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The most important characteristic of a healthy diet is balance of food types, and of intake and output. Low protein intake is associated with a higher risk of bone fracture. There is controversy about whether high animal protein intake increases the risk of fractures in women. Menopausal women are at increased risk for osteoporosis, especially if they are Caucasian and/or thin. The best calcium source is dairy products. Three servings provide the recommended daily allowance of 1000 mg. With fewer women taking hormone replacement therapy, more women are looking for alternatives to control menopausal symptoms, particularly hot flashes. The type of natural product most commonly used for menopausal symptoms are phytoestrogens or plant estrogens. Eating disorders are most commonly associated with younger women: teenagers and young adults. The recommended diet for people with diabetes should contain carbohydrate, protein, and fat in reasonable proportions.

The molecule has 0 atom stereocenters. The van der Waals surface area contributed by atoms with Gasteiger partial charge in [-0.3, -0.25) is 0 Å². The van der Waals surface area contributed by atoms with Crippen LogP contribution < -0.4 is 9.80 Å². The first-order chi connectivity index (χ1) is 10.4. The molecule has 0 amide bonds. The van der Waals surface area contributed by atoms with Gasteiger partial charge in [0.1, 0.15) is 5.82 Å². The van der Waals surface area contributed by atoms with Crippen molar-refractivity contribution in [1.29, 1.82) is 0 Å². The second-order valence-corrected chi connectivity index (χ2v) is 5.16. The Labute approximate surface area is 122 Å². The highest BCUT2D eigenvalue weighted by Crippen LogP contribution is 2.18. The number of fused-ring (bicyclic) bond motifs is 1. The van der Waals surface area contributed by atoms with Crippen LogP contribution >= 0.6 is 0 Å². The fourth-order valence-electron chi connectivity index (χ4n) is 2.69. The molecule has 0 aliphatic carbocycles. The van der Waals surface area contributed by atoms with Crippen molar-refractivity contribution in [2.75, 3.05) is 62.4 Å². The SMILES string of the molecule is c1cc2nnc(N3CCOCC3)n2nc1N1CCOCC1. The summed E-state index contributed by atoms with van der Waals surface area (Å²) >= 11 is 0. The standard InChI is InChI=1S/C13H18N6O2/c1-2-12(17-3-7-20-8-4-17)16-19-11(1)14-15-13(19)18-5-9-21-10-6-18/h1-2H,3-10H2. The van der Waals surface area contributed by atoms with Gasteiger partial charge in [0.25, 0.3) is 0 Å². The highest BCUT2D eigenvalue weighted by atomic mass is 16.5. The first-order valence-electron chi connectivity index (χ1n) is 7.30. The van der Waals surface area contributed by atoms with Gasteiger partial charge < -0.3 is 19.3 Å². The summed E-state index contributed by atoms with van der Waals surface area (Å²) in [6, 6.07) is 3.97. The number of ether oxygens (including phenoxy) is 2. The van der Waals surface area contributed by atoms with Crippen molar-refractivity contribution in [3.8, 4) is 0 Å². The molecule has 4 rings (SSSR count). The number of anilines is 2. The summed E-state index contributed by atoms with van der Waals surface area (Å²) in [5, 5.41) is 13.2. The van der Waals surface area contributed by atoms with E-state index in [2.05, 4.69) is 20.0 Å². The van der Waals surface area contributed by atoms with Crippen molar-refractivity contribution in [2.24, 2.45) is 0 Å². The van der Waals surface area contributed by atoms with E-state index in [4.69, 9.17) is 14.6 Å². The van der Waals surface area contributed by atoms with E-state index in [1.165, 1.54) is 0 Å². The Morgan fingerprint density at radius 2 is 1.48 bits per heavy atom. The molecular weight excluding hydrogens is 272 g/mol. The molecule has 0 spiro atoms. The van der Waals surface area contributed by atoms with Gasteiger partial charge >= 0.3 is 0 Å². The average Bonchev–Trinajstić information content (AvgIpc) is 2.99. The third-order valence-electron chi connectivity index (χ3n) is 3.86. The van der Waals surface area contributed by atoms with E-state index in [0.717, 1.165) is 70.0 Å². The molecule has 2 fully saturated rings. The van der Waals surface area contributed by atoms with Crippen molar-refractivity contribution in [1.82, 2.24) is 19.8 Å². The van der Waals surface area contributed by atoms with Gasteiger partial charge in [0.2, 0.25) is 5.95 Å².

Endometrial carcinoma is one of the most common cancers in women, with an incidence of 2.6%. This chapter examines the effects of the woman's hormonal environment on the development of endometrial hyperplasia and endometrial carcinoma, additional risk factors, and preventive measures for this common malignancy. When hormonetherapy consisted of unopposed estrogen, a higher incidence of endometrial hyperplasia and carcinoma was found in women on this therapy compared with non-treated women. A systematic review of randomized controlled trials found unopposed estrogen therapy in moderate to high doses to be associated with significant increases in rates of endometrial hyperplasia. The risk of endometrial carcinoma in complex atypical hyperplasia is approximately 25%, and warrants surgical management with hysterectomy and salpingoophorectomy. The accuracy of endometrial biopsy as compared with dilation and curettage in detection of endometrial carcinoma ranges from 91 to 99.6% with sampling devices such as the Pipelle.